In our eyes, let a vile person be contemned; but let us honour them that fear the Lord, whatever their external circumstances may be. Let us say, with. David, “I am a companion of all them that fear thee, of them that keep thy precepts; the saints that are in the earth, and the excellent, in whom is all my delight.”
I will heal him. - Isaiah 57:19.
GOD by the gospel heals in two ways. First, He heals the anguish of a wounded Spirit. “He healeth the broken in heart, and bindeth up their wounds.” While some never feel their wounds, have never been disturbed in their conscience, others have their consciences bruised under a sense of guilt and a dread of wrath to come. Such an one mingles his drink with weeping. The world can no longer charm, nor old companions allure him. “The arrows of the Almighty stick fast within me,” said one of old, “the poison whereof drinketh up my Spirit.” “A wounded Spirit who can bear?” and a wounded Spirit who can heal? Men may skin over the wound, try many things, but it will break out again. Outward reformation, vows, fastings, alms’ deeds-from all these some endeavour to obtain peace of conscience, and although they may for a time obtain something like a calm, yet as the light in them increases, and as they become better acquainted with the Spirituality of God’s law, all their fears and despair revive; but nothing can relieve an awakened mind but the scheme of redemption revealed in the gospel. That alone can satisfy the sinner’s conscience which satisfied the justice of God- nothing but the blood of sprinkling, which “speaketh better things than the blood of Abel.”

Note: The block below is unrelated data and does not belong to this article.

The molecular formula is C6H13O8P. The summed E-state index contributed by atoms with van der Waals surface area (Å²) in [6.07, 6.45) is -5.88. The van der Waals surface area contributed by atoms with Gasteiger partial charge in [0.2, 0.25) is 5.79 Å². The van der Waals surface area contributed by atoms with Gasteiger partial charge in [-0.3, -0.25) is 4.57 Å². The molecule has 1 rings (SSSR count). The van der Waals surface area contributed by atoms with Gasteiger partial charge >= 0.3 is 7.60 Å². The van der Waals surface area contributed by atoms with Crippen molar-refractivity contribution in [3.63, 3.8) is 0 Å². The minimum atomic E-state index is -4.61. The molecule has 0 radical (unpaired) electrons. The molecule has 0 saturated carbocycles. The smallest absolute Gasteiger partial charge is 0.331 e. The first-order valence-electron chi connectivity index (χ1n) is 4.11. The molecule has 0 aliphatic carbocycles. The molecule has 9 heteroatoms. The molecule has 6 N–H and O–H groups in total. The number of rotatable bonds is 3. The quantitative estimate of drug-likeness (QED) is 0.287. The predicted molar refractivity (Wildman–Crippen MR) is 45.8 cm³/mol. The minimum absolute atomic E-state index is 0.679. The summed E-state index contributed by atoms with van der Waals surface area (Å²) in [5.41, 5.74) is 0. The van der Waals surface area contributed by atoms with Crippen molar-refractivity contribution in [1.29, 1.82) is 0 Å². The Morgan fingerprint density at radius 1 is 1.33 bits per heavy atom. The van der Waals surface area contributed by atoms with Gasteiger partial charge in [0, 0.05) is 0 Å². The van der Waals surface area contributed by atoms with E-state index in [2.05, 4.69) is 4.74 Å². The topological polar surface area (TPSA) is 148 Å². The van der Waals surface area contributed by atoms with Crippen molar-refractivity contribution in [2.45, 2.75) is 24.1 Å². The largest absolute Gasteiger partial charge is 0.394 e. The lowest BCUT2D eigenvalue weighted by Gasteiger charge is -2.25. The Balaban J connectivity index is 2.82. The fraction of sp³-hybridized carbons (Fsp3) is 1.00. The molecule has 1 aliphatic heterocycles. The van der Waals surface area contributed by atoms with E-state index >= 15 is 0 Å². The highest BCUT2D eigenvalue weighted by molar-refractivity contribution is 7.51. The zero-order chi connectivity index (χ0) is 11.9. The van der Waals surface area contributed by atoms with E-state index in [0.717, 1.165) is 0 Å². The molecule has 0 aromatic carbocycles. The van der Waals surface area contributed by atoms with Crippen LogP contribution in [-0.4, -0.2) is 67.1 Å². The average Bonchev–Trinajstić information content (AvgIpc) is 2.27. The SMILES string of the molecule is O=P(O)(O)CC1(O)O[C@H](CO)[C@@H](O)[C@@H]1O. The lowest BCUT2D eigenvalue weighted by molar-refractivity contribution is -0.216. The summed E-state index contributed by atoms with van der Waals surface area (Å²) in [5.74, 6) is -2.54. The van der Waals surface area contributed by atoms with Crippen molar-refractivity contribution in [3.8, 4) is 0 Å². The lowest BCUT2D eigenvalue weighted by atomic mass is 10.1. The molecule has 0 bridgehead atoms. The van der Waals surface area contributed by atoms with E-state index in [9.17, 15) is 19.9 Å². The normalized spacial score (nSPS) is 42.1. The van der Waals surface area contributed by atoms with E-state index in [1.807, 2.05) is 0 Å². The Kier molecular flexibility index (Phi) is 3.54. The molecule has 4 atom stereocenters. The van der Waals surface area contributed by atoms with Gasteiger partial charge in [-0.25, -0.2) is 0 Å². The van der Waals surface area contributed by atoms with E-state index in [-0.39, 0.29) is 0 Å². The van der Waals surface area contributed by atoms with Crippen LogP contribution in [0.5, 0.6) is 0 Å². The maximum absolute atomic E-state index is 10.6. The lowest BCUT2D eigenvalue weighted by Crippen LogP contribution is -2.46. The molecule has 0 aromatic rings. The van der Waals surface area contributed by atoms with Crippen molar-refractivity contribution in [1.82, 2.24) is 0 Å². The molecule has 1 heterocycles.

Then, secondly, God by the gospel heals the moral maladies of our nature. This always accompanies the former. It would be endless to enumerate the diseases of our fallen and depraved nature. “The whole head is sick, the whole heart faint, and there is no help in us. But are we under the necessity of perishing? By no means. If there is no help in us, there is help laid upon one that is mighty. If there be no hope in us, there is hope in Israel concerning this thing. If there is no health in us, there is balm in Gilead, and there is a physician there. The same light that shows us our disease reveals to us also our remedy, and the grace that makes us feel the one enables us to apply to the other-and that is a Saviour, who is made unto us not only righteousness but sanctification, who not only justifies but renews; for if any man be in Christ he is a new creature; old things are passed away and all things become new.”
See a man under the agency of the spirit of God, delighting in the Saviour; he dedicates all he has and all he is to his service and glory, walking before him in newness of life.